3

Since all RPi use b8:27:eb as the first three octets of their MAC address, you can use arp from your Mac/Linux PC, but you'll need to refresh the arp cache first. Here's a bash script that will do the job. You can get more details from my github page on the subject. #!/bin/sh : ${1?"Usage: $0 ip subnet to scan. eg '192.168.1.'"} subnet=$1 for addr in `...


2

First of all: very good explained question. But it is a sophisticated setup. And just to answer your question: yes, it is needed to setup special static routes on several devices. But it is very difficult to give advices remotely. I would need access to the network to try setup and look how it works step by step, the usual way to do the work of a network ...


2

arp -a prints a cached list of hosts/devices that have been talking to this host. Therefore if you see your smart plug and other devices appearing in the output, it's proof they were talking to this host since the last reboot of the Pi or restart of its' networking. In a nutshell: Your nmap is doing OUTWARD scanning of the specified subnet from the Pi ...


1

Ping Failures: Without any granular details about IP addressing & firewalling- you've not given much detail- I'd suspect that ICMP is being blocked somewhere in either a host firewall or the AP FW connecting the Pi & laptop. Interpreting Arp Cache Output: A quick discussion on interpreting arp cache results when investigating connectivity issues ...


1

The problem seems to be a firewall on the server. Your tcpdump shows a response that claims to come from 10.0.155.157, the address of your server. 07:32:25.397201 IP raspberrypi.47684 > 10.0.155.157.mdns: Flags [S], seq 174219133, win 29200, options [mss 1460,sackOK,TS val 1905316196 ecr 0,nop,wscale 7], length 0 07:32:25.397773 IP 10.0.155.157 > ...


1

It is a bit confusing for me why a ssh connection to the same ip address 10.0.155.157 on port 22 works and it also should work on port 5353. Usually the ssh daemon (server) listens only on one port. That is by default port 22. So for my understanding the server is listening on this port and not on port 5353. I haven't seen before a ssh daemon listening on ...


1

Seems there are to many components that have to play together: dhcpcd, ifupdown, hostapd and maybe dnsmasq and bridge-utils. I have a suggestion to reduce complexity with using systemd-networkd. It is available by default on Raspbian and has everything built-in, no need to install any additional helpers. Here is a setup with a bridge that I have tested for ...


1

1) Your service is terminated (all process started by this service are killed) when your last script (python here) execution is finished. Execute the python script into a terminal, your script exit with default value of 0 (process exit success code) after python file execution because you have not a forever loop (while). Service file is principaly for ...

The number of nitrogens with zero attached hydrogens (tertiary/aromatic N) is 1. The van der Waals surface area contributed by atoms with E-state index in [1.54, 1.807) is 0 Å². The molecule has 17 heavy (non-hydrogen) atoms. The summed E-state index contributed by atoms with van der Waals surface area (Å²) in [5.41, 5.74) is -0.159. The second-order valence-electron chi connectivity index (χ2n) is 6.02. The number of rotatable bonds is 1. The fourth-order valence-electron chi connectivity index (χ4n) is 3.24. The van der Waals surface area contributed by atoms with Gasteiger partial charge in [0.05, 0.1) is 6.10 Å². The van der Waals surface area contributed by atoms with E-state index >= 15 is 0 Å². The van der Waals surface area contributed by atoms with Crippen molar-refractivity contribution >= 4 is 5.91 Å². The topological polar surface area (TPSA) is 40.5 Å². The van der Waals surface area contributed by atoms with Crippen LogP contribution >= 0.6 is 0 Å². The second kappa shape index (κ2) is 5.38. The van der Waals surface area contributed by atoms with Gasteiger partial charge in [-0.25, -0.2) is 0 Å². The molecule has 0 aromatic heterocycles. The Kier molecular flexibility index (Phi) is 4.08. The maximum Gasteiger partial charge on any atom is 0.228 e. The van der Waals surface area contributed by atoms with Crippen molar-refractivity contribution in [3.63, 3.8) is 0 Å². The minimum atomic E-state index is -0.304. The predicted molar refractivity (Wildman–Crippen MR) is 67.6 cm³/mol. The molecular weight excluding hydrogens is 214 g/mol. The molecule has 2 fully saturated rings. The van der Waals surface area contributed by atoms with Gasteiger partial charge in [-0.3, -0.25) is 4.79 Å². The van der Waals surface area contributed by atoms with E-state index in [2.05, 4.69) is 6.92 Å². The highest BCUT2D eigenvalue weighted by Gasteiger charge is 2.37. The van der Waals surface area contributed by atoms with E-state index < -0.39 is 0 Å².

1

After modifying wpa_supplicant.conf you need to make wpa_supplicant re-read the configuration file. wpa_cli -i wlan0 reconfigure (assuming wlan0 is your wifi to reconfigure) reference - wpa_cli man page


1

RFC 1918 ("local") addresses such as 192.168.1.x are non-routable across the Internet, so you'd need to configure a destination NAT ("DNAT") in the router in front of your Pi to forward traffic to it. How this is achieved depends on how your router's web or CLI interface is organized. However, the operation is the same: A) Set your DNS Record to point to ...


1

the ev3dev build is from before the 3B plus was released The Pi3B+ has new networking hardware and requires new firmware, so is unlikely to work with an old OS. If this is based on Raspbian, you could try updating on an older model Pi or you could try downloading firmware from http://archive.raspberrypi.org/debian/pool/main/r/raspberrypi-firmware/ or https:...


1

I am assuming that you are using Raspbian on the PI. If you want to write the files from a Gnu/Linux machine, then it is easy. From other OS you have a few choices. Option 1 Look up how to write to ext file-system from your OS. Option 2 Install Virtual-box (this may work with other virtualisation programs, don't try to run more than one at a time, as ...


1

You wrote in a comment: "I want to share the Pi's internet connection with the PC". At the answer to the question you have linked I find: "5. Now your Pi will obtain an IP address from your PC and can access internet through your PC". This is not what you want, you are using the wrong setup. Because you use a Raspberry Pi 3B I assume you are connected to a ...


1

Default config for a Pi is DHCP addressing. The router (or switch) assigning the IP to your Pi will assign one from a pool of addresses with an express lease time set for the IP address it assigned (mapped) to the mac address of your WLAN0 interface. Think of this IP as "loaned" to you: it's not yours in perpetuity and the address can be chucked back into ...


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